Pickthall had written his Qur’an translation while in the service of the Nizam of Hyderabad in India and had worked with an Egyptian scholar to revise it and ensure its accuracy before it was published. It was his goal to present his readers with ‘the first English translation of the Qur’an by an Englishman who is a Muslim,’ ‘with a view to the requirements of English Muslims.’ He believed the existing English translations by non-Muslim Orientalists to be often offensive to Muslims, and practically all existing English translations to be stylistically ‘unworthy’ of the Qur’an. He aimed for a style that brought across the gravity and majesty of the Qur’an. Many readers were impressed with the result while some considered it somewhat pompous. Like all translators of his time, Pickthall used an archaic form of English modelled after the early modern ‘King James Bible,’ which resulted in translations such as:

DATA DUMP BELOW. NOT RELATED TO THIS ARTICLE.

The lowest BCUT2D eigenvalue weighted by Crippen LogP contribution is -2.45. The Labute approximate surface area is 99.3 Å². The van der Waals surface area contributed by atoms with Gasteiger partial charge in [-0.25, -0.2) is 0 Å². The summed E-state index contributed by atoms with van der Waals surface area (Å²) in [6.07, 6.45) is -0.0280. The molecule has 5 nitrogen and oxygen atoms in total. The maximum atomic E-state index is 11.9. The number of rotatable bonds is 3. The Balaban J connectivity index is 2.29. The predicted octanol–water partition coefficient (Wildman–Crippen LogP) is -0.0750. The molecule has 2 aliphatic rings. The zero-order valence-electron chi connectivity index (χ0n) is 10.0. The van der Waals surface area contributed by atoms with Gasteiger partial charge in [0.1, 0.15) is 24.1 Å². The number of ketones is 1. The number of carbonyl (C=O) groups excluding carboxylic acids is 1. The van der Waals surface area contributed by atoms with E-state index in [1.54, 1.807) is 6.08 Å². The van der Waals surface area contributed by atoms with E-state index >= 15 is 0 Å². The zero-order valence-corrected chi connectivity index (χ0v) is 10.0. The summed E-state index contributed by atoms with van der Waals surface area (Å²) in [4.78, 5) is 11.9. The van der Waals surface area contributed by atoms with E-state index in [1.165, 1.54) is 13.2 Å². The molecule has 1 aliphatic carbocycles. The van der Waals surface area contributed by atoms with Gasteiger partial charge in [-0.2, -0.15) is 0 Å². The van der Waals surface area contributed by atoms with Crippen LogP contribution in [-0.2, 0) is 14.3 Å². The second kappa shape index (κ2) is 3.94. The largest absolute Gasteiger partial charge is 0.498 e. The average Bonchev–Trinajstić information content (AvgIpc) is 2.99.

‘Lo! We have given thee Abundance; So pray unto thy Lord and sacrifice’ (Q 108:1–2).

Looking inside the edition of Pickthall’s work that I picked up at the Ibn Tulun Mosque, the editor’s note makes it clear that, in fact, this is a heavily revised edition of Pickthall’s translation. The editor, one Khaled Mohammad Fahmy, argues that Pickthall’s archaic English might make it hard for the reader to understand the meanings of the Qur’an, even if it is better-suited to conveying its resonance and rhythm. Therefore, he replaced all archaic and ‘unfamiliar literary’ vocabulary and structures with modern English. This already involves a rather large-scale interference with Pickthall’s original text but on top of this, and maybe more interestingly, Khaled Mohammad revised Pickthall’s translation for ‘accuracy’ in terms of ʿaqīda (creed, doctrine). To achieve this, he writes, he drew on Qur’anic commentaries as well as a motley collection of English Qur’an translations by translators with widely divergent ideological and institutional backgrounds: Yusuf Ali, Hilali/Khan, Saheeh International, Maulana Muhammad Ali, Muhammad Abdel-Haleem, Muhammad Asad, T.B. Irving, Talal Itani and Mustafa Khattab.